This appeal, as all the others since the Metropolia’s second schism in 1946, went unheeded, although over the next dozen years a few Metropolia parishes individually returned to the Church Abroad. (See Appendix VI for the entire text of the Church Abroad’s decree breaking communion with the Metropolia.)

In the late spring of 1971, Metropolitan Pimen (Izvekov) was elected patriarch of Moscow. Immediately, the exiled Russian Church adopted a resolution stating that “all of the elections of Patriarchs in Moscow, beginning in 1943, are invalid on the basis of the 30th Canon of the Holy Apostles and the 3rd Canon of the 7th Ecumenical Council, according to which, ‘if any bishop, having made use of secular rulers, should receive through them episcopal authority in the Church, let him be defrocked and excommunicated along with all those in communion with him.'” Since Sergii (elected 1943), Aleksii (1945), and Pimen (1971) were all “elected” at the pleasure and with the official approval of the Soviet government, these elections, the bishops in exile said, are to be “regarded as unlawful and void, and all of [their] acts and directions as having no strength.” [11] “Resolution of the Russian Orthodox Church Outside of Russia Concerning the Election of Pimen [Izvekov] as Patriarch of Moscow,” undated.

During the two decades of Metropolitan Philaret’s rule, the Russian Church Abroad had gradually come to a fuller understanding of her role in worldwide Orthodoxy. She thus began to define herself not just as the free part of the enslaved puppet-Church (the Moscow Patriarchate), but also as the standard bearer of faithful Orthodoxy, a Church treading the “royal path”:

“The “royal path” of true Orthodoxy today is a mean that lies between the extremes of ecumenism and reformism on the one side, and a “zeal not according to knowledge” (Rom. 10:2) on the other. True Orthodoxy does not go “in step with the times” on the one hand, nor does it make “strictness” or “correctness” or “canonicity” (good in themselves) an excuse for Pharisaic self-satisfaction, exclusivism, and distrust, on the other. This true Orthodox moderation is not to be confused with mere lukewarmness or indifference, or with any kind of compromise between political extremes.” [12] Orthodox Word, (September/October 1976).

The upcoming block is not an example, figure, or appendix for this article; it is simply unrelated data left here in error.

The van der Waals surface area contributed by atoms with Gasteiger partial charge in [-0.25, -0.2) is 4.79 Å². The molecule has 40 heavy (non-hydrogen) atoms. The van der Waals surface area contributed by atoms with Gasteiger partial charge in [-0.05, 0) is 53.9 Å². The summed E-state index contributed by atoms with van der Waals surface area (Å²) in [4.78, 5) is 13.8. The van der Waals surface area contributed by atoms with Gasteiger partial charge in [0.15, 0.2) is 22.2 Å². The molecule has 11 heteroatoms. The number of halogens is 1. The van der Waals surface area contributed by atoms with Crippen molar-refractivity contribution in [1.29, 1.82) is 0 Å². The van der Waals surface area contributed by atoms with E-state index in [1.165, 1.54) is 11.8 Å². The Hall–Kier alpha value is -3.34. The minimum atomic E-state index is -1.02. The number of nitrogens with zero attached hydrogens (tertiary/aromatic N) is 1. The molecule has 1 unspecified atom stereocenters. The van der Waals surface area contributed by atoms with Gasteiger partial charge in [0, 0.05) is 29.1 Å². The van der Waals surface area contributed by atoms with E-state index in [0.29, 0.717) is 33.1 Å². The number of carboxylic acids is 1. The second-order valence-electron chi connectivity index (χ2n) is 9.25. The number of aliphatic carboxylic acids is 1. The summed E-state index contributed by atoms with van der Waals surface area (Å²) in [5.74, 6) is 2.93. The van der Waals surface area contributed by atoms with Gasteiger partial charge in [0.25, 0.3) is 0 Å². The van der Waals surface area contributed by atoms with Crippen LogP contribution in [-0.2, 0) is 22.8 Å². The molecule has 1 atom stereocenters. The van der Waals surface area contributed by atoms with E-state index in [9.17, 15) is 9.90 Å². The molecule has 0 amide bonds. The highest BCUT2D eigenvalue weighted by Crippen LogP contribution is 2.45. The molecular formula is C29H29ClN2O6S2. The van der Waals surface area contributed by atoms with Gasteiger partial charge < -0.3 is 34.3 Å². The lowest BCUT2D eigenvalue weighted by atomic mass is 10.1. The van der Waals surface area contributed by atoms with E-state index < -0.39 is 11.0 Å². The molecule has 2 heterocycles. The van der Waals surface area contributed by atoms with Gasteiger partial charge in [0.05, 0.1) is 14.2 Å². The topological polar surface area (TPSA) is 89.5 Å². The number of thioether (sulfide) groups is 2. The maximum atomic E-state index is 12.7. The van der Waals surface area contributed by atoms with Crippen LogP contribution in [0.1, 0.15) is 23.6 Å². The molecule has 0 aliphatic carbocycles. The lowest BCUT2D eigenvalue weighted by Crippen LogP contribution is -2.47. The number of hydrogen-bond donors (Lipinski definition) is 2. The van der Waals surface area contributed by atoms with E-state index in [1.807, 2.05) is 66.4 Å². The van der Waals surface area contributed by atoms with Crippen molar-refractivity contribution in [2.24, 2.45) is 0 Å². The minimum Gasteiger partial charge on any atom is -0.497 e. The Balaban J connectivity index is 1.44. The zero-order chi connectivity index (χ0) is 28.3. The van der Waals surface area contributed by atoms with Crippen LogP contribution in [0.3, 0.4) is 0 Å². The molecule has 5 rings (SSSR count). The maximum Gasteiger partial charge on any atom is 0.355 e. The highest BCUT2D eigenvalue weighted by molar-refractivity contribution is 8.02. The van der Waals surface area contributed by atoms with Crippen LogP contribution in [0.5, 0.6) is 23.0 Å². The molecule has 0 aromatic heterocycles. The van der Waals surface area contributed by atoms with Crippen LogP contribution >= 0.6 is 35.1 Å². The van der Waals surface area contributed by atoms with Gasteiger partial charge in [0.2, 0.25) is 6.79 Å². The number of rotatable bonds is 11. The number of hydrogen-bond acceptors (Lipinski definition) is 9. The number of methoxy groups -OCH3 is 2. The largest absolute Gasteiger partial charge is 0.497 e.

However, the traditionalism of the Church Outside Russia was to cost her dearly, both in the eyes of other Orthodox jurisdictions and from within — for unknown to the Synod Abroad, she was unwittingly nurturing in her own bosom a very dangerous viper.


1 Orthodox Word, (January/February 1976).
2 Orthodox Life, (January/February 1960).
3 Macris, George F., The Orthodox Church and the Ecumenical Movement During the Period 1920-1969, p. 77.
4 Ibid., p. 80.
5 Ibid., p. 81-82.
6 Orthodox Life, (November/December 1983).
7 Orthodox Word, (January/March 1966).
8 Orthodox Word, (July/August 1969).
9 Orthodox Life, (November/December 1978).
10 Orthodox Life, (September/October 1970).
11 “Resolution of the Russian Orthodox Church Outside of Russia Concerning the Election of Pimen [Izvekov] as Patriarch of Moscow,” undated.
12 Orthodox Word, (September/October 1976).